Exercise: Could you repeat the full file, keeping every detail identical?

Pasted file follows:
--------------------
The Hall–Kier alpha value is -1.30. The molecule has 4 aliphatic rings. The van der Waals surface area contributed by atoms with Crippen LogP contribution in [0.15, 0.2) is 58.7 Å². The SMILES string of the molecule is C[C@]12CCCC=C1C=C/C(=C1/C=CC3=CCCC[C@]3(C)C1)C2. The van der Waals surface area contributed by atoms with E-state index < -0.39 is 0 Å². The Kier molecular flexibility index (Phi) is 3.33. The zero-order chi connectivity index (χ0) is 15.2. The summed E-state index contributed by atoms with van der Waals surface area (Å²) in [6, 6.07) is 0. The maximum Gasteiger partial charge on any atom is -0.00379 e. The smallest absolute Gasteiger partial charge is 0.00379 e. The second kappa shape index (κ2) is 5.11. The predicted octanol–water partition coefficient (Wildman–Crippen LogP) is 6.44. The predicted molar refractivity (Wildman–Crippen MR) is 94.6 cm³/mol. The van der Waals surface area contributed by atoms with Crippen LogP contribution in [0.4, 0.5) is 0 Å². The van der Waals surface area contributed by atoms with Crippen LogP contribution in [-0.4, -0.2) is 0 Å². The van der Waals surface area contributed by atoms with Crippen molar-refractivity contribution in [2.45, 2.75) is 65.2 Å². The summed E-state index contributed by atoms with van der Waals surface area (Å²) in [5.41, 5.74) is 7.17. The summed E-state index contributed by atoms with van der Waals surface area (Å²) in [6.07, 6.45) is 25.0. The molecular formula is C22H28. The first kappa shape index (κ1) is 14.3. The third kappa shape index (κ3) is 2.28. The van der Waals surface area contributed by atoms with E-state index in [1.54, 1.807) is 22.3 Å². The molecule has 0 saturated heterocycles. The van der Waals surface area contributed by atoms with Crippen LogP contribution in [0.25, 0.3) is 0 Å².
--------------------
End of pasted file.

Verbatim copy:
The Hall–Kier alpha value is -1.30. The molecule has 4 aliphatic rings. The van der Waals surface area contributed by atoms with Crippen LogP contribution in [0.15, 0.2) is 58.7 Å². The SMILES string of the molecule is C[C@]12CCCC=C1C=C/C(=C1/C=CC3=CCCC[C@]3(C)C1)C2. The van der Waals surface area contributed by atoms with E-state index < -0.39 is 0 Å². The Kier molecular flexibility index (Phi) is 3.33. The zero-order chi connectivity index (χ0) is 15.2. The summed E-state index contributed by atoms with van der Waals surface area (Å²) in [6, 6.07) is 0. The maximum Gasteiger partial charge on any atom is -0.00379 e. The smallest absolute Gasteiger partial charge is 0.00379 e. The second kappa shape index (κ2) is 5.11. The predicted octanol–water partition coefficient (Wildman–Crippen LogP) is 6.44. The predicted molar refractivity (Wildman–Crippen MR) is 94.6 cm³/mol. The van der Waals surface area contributed by atoms with Crippen LogP contribution in [0.4, 0.5) is 0 Å². The van der Waals surface area contributed by atoms with Crippen LogP contribution in [-0.4, -0.2) is 0 Å². The van der Waals surface area contributed by atoms with Crippen molar-refractivity contribution in [2.45, 2.75) is 65.2 Å². The summed E-state index contributed by atoms with van der Waals surface area (Å²) in [5.41, 5.74) is 7.17. The summed E-state index contributed by atoms with van der Waals surface area (Å²) in [6.07, 6.45) is 25.0. The molecular formula is C22H28. The first kappa shape index (κ1) is 14.3. The third kappa shape index (κ3) is 2.28. The van der Waals surface area contributed by atoms with E-state index in [1.54, 1.807) is 22.3 Å². The molecule has 0 saturated heterocycles. The van der Waals surface area contributed by atoms with Crippen LogP contribution in [0.25, 0.3) is 0 Å².